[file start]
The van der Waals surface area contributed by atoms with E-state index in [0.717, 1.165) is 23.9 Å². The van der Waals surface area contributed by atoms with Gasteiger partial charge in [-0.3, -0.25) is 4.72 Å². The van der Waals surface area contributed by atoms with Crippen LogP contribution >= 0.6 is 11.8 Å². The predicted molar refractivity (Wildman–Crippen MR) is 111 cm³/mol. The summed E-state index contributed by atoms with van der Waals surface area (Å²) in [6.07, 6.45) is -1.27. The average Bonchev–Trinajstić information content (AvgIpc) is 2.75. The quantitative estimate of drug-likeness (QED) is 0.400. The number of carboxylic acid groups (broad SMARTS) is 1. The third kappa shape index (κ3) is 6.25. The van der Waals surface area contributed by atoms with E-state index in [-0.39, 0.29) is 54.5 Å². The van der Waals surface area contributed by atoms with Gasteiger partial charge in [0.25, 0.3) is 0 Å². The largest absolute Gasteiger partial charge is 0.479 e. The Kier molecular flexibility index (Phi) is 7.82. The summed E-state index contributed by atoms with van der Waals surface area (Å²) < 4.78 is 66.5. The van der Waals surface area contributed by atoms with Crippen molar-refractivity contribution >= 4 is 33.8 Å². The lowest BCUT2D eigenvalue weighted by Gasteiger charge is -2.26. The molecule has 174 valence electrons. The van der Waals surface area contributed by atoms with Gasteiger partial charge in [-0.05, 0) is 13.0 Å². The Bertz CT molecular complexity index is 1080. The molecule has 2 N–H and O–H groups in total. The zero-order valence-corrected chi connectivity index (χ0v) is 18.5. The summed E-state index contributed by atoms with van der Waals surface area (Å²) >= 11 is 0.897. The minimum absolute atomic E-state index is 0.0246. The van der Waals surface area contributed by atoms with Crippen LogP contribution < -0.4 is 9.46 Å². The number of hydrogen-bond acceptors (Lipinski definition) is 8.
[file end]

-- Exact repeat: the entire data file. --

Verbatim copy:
The van der Waals surface area contributed by atoms with E-state index in [0.717, 1.165) is 23.9 Å². The van der Waals surface area contributed by atoms with Gasteiger partial charge in [-0.3, -0.25) is 4.72 Å². The van der Waals surface area contributed by atoms with Crippen LogP contribution >= 0.6 is 11.8 Å². The predicted molar refractivity (Wildman–Crippen MR) is 111 cm³/mol. The summed E-state index contributed by atoms with van der Waals surface area (Å²) in [6.07, 6.45) is -1.27. The average Bonchev–Trinajstić information content (AvgIpc) is 2.75. The quantitative estimate of drug-likeness (QED) is 0.400. The number of carboxylic acid groups (broad SMARTS) is 1. The third kappa shape index (κ3) is 6.25. The van der Waals surface area contributed by atoms with E-state index in [-0.39, 0.29) is 54.5 Å². The van der Waals surface area contributed by atoms with Gasteiger partial charge in [0.25, 0.3) is 0 Å². The largest absolute Gasteiger partial charge is 0.479 e. The Kier molecular flexibility index (Phi) is 7.82. The summed E-state index contributed by atoms with van der Waals surface area (Å²) < 4.78 is 66.5. The van der Waals surface area contributed by atoms with Crippen molar-refractivity contribution >= 4 is 33.8 Å². The lowest BCUT2D eigenvalue weighted by Gasteiger charge is -2.26. The molecule has 174 valence electrons. The van der Waals surface area contributed by atoms with Gasteiger partial charge in [-0.05, 0) is 13.0 Å². The Bertz CT molecular complexity index is 1080. The molecule has 2 N–H and O–H groups in total. The zero-order valence-corrected chi connectivity index (χ0v) is 18.5. The summed E-state index contributed by atoms with van der Waals surface area (Å²) >= 11 is 0.897. The minimum absolute atomic E-state index is 0.0246. The van der Waals surface area contributed by atoms with Crippen LogP contribution < -0.4 is 9.46 Å². The number of hydrogen-bond acceptors (Lipinski definition) is 8.